When will the enrollment period end?
One of the innovative features of the HEALEY ALS Platform Trial is that enrollment will continue perpetually as more investigational medications are added over time. For each new drug regimen that is added to the trial, 160 participants will be enrolled. New drug regimens will continue to be added to the trial on a rolling basis. Thus, there is no end-date for the open enrollment period.
Is there a cost to participate?
There is no cost to participate. Research costs are covered by study funds and/or insurance.
How long does participation in the trial typically last?
The placebo-controlled portion of the trial lasts 24 weeks. Participants who complete the placebo-controlled portion of the trial might be eligible to receive active drug during the Open Label Extension (OLE).
How many study visits are there?
The Platform Trial involves about 7 to 8 in-person visits over a 6-month period. Study visits are relatively frequent, every 4 to 8 weeks.
Do all study visits need to be in person or is it possible to do some visits over the phone?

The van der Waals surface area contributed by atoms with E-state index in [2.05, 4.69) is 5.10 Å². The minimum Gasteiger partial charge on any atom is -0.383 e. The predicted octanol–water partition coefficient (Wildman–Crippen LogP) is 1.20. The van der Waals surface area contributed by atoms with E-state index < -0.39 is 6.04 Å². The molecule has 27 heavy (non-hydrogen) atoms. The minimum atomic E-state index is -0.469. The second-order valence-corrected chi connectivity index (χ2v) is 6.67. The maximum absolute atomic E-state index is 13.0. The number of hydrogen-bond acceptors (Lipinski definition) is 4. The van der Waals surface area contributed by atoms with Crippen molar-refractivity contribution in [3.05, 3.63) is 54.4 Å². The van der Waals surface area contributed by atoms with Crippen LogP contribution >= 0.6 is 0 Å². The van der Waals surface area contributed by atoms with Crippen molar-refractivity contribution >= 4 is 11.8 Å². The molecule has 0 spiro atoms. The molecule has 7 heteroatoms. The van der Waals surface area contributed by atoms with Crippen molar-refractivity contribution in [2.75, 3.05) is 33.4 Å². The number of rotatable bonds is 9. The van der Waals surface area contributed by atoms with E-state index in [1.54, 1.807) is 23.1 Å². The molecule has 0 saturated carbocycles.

Some study visits might be done remotely if this is needed for safety due to the pandemic. Depending on where your center is located, if COVID becomes an issue, the center will put into effect measures to keep participants safe and continue the trial. These measures, such as phone calls and telemedicine, may look different depending on the center and would be best answered by that particular site’s research team. Contact information can be found on clinicaltrials.gov and on our locations listing here.
What should I expect at study visits?
During study visits, the team will collect a series of assessments including but not limited to physical exam, muscle strength, measures of respiratory function, questionnaires, EKGs and blood draws. Spinal taps are optional. The schedule will vary by visit and participants will be given the opportunity to ask questions about the exact schedule and procedures prior to making the decision to enroll.